In nonemergent situations, the definitive imaging for malrotation is an upper GI series. Studies have investigated the use of ultrasonography to diagnose malrotation by looking for retromesenteric localization of the third portion of the duodenum, or reversed mesenteric vessel position and the whirlpool sign (bowel wrapped around the superior mesenteric artery in a whirlpool-like pattern). The use of ultrasonography depends on the availability of an experienced radiologist or radiology technician. For now, an upper GI series is the standard diagnostic technique for malrotation with or without volvulus (1, 2).

Diagnosis references

1. Graziano K, Islam S, Dasgupta R, et al: Asymptomatic malrotation: Diagnosis and surgical management: An American Pediatric Surgical Association outcomes and evidence based practice committee systematic review. J Pediatr Surg 50:1783–1790, 2015. doi: 10.1016/j.jpedsurg.2015.06.019.

2. Zhou LY, Li SR, Wang W, et al: Usefulness of sonography in evaluating children suspected of malrotation: Comparison with an upper gastrointestinal contrast study. J Ultrasound Med 34:1825–1832, 2015. doi: 10.7863/ultra.14.10017.

Treatment

  • Surgical repair

The presence of malrotation and midgut volvulus is an emergency requiring immediate surgery, which is a Ladd procedure with lysis of the retroperitoneal bands and relief of the midgut volvulus. The Ladd procedure can be done laparoscopically or as an open procedure.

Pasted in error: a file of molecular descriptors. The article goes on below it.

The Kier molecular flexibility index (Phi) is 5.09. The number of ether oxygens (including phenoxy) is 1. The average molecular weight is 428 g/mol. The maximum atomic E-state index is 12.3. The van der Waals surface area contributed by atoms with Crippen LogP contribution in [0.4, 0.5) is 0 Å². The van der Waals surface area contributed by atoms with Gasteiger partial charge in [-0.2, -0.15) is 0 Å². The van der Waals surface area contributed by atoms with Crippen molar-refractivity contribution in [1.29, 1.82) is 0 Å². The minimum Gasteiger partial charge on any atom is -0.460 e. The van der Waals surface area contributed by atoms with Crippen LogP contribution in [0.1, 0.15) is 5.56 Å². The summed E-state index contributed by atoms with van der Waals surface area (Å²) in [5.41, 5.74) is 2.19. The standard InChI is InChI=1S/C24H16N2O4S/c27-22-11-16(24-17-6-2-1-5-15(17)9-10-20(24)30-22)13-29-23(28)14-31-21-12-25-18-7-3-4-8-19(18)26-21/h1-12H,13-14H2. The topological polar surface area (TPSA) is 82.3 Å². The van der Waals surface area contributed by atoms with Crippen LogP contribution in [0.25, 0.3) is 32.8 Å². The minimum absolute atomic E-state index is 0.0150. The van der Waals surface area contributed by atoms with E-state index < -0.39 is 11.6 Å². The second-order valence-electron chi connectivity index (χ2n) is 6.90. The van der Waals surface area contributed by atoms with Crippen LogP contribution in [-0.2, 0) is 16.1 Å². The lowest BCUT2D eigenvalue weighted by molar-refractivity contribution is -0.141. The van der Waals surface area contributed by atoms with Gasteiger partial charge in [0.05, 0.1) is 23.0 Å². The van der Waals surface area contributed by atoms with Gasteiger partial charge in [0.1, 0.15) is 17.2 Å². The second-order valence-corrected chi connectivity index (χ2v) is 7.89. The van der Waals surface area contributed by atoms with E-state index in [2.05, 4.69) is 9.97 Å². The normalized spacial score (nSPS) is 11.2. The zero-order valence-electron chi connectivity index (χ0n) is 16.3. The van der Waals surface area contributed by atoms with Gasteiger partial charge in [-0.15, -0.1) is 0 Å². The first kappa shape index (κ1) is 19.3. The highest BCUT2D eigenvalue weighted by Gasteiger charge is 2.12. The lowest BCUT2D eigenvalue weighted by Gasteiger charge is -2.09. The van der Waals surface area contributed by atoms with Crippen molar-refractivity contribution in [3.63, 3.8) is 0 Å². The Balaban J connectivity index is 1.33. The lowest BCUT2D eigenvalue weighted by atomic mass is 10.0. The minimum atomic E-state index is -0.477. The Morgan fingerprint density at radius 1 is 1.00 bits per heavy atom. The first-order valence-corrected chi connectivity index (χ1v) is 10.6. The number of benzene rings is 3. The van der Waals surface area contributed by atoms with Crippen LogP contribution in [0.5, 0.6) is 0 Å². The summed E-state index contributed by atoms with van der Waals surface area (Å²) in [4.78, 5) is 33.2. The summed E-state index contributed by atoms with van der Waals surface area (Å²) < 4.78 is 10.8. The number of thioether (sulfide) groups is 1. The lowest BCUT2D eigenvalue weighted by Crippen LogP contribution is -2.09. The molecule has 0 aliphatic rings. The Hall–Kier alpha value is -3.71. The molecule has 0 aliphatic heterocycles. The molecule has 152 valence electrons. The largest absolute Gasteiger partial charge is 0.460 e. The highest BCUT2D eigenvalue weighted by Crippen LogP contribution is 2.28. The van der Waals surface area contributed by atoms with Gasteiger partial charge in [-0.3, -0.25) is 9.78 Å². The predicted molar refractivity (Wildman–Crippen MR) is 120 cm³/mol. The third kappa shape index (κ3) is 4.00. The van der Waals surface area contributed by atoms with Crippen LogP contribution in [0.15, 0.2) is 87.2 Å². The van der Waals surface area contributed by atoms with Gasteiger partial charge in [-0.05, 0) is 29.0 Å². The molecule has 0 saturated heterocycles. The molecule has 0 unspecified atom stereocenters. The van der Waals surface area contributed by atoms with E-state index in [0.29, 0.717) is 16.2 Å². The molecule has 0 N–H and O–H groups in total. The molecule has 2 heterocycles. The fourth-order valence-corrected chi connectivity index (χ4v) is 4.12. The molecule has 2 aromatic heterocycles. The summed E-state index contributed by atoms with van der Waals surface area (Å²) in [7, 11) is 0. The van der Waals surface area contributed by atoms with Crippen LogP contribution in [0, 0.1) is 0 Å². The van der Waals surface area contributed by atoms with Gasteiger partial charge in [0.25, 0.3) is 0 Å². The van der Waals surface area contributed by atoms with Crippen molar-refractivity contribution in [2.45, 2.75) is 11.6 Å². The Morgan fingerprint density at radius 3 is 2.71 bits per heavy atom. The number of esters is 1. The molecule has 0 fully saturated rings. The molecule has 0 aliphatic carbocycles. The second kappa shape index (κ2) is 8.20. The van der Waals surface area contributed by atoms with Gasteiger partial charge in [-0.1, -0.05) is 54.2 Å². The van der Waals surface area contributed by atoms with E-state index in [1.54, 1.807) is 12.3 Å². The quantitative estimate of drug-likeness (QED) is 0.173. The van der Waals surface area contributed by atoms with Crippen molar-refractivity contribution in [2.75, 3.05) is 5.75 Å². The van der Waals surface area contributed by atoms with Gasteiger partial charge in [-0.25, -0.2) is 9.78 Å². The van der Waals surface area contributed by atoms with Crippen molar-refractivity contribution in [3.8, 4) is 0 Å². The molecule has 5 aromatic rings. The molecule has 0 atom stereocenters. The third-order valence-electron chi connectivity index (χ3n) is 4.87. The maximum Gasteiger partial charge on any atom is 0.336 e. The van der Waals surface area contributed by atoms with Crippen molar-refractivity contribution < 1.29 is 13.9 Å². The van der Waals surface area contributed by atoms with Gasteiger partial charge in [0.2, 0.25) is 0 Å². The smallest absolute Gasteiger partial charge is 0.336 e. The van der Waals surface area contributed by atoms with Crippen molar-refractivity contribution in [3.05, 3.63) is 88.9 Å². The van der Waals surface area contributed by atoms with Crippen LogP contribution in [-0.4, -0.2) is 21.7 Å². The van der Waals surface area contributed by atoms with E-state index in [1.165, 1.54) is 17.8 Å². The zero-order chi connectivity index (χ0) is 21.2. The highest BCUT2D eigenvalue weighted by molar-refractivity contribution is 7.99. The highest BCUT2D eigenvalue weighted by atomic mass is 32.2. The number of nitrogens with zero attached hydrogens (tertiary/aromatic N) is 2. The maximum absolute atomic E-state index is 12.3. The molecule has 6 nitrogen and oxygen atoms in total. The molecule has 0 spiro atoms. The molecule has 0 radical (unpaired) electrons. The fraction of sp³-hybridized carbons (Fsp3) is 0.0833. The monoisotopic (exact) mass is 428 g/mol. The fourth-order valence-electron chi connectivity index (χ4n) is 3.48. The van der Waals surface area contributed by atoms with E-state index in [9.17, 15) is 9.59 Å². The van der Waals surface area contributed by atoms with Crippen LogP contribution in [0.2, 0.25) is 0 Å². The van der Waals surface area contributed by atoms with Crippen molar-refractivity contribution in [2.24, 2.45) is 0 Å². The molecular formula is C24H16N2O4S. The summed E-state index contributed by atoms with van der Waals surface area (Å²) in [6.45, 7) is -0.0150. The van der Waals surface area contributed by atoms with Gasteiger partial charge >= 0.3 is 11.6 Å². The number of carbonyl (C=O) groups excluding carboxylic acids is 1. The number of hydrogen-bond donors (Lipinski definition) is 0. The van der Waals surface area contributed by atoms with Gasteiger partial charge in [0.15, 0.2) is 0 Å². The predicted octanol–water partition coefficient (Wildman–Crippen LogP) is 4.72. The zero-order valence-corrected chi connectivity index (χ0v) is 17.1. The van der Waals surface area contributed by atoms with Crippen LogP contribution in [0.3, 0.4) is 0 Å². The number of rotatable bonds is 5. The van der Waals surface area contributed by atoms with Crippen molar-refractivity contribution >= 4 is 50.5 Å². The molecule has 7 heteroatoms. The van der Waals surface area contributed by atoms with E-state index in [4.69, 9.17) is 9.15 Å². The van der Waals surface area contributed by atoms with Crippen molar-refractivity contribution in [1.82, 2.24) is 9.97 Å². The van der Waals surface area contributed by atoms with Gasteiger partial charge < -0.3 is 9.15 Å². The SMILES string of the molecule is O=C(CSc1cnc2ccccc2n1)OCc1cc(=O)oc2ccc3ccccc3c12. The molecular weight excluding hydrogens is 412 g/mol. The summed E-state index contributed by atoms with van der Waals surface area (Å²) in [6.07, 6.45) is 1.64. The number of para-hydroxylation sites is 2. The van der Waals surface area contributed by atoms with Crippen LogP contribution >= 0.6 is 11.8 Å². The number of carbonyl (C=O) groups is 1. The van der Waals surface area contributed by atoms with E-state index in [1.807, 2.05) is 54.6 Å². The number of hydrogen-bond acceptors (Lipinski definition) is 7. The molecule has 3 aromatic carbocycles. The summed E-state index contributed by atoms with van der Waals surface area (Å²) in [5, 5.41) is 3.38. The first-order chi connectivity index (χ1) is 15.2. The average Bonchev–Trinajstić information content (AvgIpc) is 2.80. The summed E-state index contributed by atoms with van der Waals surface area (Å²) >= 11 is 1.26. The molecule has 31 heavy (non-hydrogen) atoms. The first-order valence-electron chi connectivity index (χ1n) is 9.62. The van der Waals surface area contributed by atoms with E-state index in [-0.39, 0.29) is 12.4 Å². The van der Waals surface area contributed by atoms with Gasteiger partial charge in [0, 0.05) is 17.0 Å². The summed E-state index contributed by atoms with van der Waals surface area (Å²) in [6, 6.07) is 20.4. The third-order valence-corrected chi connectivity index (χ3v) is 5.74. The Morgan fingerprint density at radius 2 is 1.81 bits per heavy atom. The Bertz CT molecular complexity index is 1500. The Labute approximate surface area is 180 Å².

When malrotation is found incidentally in an asymptomatic child, the Ladd procedure should be considered given the potentially devastating outcome of a volvulus; however, doing this procedure in this situation is controversial. Doing the Ladd procedure laparoscopically for malrotation without volvulus may decrease the time until enteral nutrition is reintroduced and reduce the length of hospital stay compared to an open procedure (1).

Treatment reference

1. Ooms N, Matthyssens LE, Draaisma JM, et al: Laparoscopic treatment of intestinal malrotation in children. Eur J Pediatr Surg 26:376–381, 2016. doi: 10.1055/s-0035-1554914.

Key Points

  • During embryonic development, the bowel begins outside the abdominal cavity and then returns to the abdomen and rotates; incomplete rotation may cause bowel obstruction.

  • Patients are often asymptomatic but some have mild, nonspecific symptoms (eg, reflux), or manifestations of life-threatening bowel obstruction (eg, bilious emesis) due to volvulus.

  • Other malformations, typically gastrointestinal (GI), are present in 30 to 60% of patients.

  • Do GI x-rays and upper GI series and/or barium enema.

  • Do surgical repair for symptomatic infants.

Click here for Patient Education
NOTE: This is the Professional Version. CONSUMERS: Click here for the Consumer Version
Professionals also read

Also of Interest

Videos

View All
Overview of Transposition of the Great Arteries
Video
Overview of Transposition of the Great Arteries
3D Models
View All
Cystic Fibrosis: Defective Chloride Transport
3D Model
Cystic Fibrosis: Defective Chloride Transport

SOCIAL MEDIA

TOP